Four Questions Every Leader Should Ask Their Team

Guest Post by Ken Gosnell

Originally posted @ Forbes.com

Questions are a vital aspect of good leadership. Great leaders ask good questions of their teams, and they are open to being asked the hard questions by those who the leader trusts.

Leaders need to think intentionally about the questions that they want to ask of those they lead. A leader would be wise to have an advanced list of questions they would like to ask team members daily, weekly or in scheduled meetings. In an article for Rework magazine, human resources consultant Leigh Limpic writes, “Your employee will know you are engaged and listening when you ask appropriate, challenging questions. Don’t interrogate. Your questions should help you understand the situation and give you the chance to acknowledge great decisions, actions or results or help them identify where they may need to do more planning.”

The best leaders become masters at asking the right questions at the right time. Each question should be specific to the person with whom the leader is engaging. The questions that the best leaders ask are designed to start a more in-depth conversation that has both meaning and significance.

Four Questions Every Leader Should Ask Their Team

1. What problem are you dealing with that I can help you solve?

Leaders are problem solvers, and one of the best uses of their time is to help their team members solve problems that they are dealing with that are hampering their work. When a leader spends time helping their team solve problems, they help the team member understand how the leader thinks and how the leader makes decisions. These two aspects are critical in making better decisions in the future and to growing a successful organization. The leader who is always available to ask the team how they can help solve problems is a leader who leads with the team, not out in front of the team. This leadership position engenders respect and credibility and challenges the entire team to make decisions as the leader would make decisions.

2. How can I help you give your best to the organization or a current project?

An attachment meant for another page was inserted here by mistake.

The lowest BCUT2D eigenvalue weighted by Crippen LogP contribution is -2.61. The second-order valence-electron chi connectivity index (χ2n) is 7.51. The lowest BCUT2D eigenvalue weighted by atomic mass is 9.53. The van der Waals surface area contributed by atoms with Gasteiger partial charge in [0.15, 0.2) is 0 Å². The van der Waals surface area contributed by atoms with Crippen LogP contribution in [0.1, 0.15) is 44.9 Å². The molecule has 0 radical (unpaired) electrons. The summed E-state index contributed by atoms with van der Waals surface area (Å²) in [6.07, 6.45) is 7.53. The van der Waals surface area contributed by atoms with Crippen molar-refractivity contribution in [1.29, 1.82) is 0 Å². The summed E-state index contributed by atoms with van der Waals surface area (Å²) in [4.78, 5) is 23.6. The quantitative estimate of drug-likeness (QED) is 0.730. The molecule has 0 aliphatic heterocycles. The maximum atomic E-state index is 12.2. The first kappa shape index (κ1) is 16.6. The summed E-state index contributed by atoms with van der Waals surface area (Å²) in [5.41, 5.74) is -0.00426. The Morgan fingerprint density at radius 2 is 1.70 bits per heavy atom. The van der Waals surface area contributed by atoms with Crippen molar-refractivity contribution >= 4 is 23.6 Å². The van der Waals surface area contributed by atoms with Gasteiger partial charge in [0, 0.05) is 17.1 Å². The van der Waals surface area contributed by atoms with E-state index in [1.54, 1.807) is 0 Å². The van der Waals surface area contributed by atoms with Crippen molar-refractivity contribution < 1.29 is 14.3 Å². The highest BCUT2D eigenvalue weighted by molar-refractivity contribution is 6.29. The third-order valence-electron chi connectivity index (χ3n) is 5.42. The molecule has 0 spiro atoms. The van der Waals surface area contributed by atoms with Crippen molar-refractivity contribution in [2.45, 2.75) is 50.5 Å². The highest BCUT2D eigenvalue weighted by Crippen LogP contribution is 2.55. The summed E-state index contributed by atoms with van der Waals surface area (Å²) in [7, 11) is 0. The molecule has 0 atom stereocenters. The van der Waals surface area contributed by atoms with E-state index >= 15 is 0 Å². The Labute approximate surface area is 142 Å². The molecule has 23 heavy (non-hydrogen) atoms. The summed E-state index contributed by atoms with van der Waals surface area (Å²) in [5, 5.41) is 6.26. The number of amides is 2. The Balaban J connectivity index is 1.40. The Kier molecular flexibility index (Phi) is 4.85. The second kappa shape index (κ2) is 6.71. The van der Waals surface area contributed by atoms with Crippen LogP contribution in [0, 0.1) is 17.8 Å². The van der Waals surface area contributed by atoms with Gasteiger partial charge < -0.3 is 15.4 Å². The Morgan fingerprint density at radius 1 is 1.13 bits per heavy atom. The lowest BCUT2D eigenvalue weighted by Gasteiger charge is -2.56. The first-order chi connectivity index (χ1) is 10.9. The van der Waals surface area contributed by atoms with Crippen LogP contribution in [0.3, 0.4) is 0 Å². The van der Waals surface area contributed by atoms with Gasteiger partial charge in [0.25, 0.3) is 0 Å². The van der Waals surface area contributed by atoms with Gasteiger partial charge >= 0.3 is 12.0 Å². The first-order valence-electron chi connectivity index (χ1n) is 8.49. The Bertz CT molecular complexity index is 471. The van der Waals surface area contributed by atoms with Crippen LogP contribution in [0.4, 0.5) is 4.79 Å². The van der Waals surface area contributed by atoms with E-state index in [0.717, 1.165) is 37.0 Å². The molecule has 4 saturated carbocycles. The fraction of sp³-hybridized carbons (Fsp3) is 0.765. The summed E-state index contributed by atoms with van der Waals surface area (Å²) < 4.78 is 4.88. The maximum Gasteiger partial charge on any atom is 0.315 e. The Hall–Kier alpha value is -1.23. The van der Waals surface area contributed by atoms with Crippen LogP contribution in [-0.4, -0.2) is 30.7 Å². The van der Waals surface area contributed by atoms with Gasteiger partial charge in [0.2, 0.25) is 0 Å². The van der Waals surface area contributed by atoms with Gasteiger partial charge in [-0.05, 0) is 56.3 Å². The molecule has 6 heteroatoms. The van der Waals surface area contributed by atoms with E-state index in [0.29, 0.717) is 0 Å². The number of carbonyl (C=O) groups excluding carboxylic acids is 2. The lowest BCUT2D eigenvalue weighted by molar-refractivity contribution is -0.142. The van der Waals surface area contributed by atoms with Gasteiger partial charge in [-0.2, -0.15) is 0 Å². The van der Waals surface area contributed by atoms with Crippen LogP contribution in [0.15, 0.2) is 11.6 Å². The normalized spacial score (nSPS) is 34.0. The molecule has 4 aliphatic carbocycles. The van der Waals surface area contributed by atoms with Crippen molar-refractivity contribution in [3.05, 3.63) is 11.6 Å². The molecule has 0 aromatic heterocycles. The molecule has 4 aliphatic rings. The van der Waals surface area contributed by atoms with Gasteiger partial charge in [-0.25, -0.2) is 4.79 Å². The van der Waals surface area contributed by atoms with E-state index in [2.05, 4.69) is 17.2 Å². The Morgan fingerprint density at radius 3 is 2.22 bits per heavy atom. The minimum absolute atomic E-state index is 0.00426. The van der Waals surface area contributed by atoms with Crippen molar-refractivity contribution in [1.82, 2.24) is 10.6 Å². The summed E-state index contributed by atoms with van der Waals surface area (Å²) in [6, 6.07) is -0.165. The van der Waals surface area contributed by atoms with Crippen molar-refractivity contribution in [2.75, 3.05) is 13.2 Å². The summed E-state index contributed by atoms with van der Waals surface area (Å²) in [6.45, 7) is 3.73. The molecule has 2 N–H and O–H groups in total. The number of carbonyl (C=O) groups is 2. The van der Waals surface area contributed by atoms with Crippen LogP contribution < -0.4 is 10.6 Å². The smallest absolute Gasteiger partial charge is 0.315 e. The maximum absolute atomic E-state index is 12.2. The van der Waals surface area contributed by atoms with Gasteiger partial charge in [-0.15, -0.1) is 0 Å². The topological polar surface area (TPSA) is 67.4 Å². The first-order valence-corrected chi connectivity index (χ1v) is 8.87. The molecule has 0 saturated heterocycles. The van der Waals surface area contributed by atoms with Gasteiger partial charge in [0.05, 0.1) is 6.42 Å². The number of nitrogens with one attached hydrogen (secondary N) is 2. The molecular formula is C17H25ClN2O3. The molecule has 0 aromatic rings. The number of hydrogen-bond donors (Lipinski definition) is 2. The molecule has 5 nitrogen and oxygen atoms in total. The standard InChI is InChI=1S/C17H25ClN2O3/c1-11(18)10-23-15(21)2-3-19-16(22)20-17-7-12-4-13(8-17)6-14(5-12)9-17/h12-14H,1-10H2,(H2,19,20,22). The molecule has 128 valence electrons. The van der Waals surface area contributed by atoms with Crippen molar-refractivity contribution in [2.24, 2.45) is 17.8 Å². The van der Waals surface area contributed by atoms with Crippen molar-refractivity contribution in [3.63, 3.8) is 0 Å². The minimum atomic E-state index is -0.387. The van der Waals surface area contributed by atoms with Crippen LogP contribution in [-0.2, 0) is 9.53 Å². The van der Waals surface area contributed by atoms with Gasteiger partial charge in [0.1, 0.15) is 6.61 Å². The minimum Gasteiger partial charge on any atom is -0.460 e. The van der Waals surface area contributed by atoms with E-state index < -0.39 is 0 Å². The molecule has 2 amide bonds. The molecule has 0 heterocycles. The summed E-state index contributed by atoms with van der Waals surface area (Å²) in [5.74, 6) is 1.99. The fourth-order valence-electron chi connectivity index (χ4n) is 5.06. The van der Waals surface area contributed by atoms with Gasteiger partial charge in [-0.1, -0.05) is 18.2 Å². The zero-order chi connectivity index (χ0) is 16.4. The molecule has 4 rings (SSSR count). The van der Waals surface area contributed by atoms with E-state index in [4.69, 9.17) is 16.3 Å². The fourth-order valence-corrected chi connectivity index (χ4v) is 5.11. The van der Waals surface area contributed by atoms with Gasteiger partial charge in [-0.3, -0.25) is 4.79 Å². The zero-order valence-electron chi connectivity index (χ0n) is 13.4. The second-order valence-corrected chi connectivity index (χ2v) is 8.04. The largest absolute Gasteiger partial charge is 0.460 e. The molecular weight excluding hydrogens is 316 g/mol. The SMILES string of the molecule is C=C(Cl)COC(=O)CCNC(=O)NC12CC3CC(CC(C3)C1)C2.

Leaders can remove the problems and the obstacles that often hinder a team member from doing their best work. A leader should be quick to offer assistance to their team by removing barriers that prevent the person from doing their job effectively. When a leader listens to their team and responds by helping a team member give their best to the organization, they become a leader who inspires and motivates. The leader should always be calling out the best of their team. Many people have accomplished great things because someone believed in them enough to challenge them to achieve great things. That is the role of the leader, and so the best leaders ask questions of their teams to help the team member give their best to the organization.

3. What achievement are you proud of that you want me to help you celebrate?

Leaders are at their best when they are celebrating the successes of their team. Too often, leaders do not recognize or even know the best achievements of those who they lead. Successes and breakthroughs that are celebrated are more likely to be repeated. Leaders who hope to lead their organization well will learn the critical achievements of those they lead, and they will highlight and celebrate those successes. Team members are often deeply moved when a leader takes the time to highlight and call out their accomplishments. Many leaders only focus on where team members need to improve. When leaders ask team members about a win or breakthrough to celebrate, it emphasizes that the leader is looking at both what needs to be improved and what successes need to be celebrated. This “both-and” leadership style is balanced leadership and increases the morale of the team.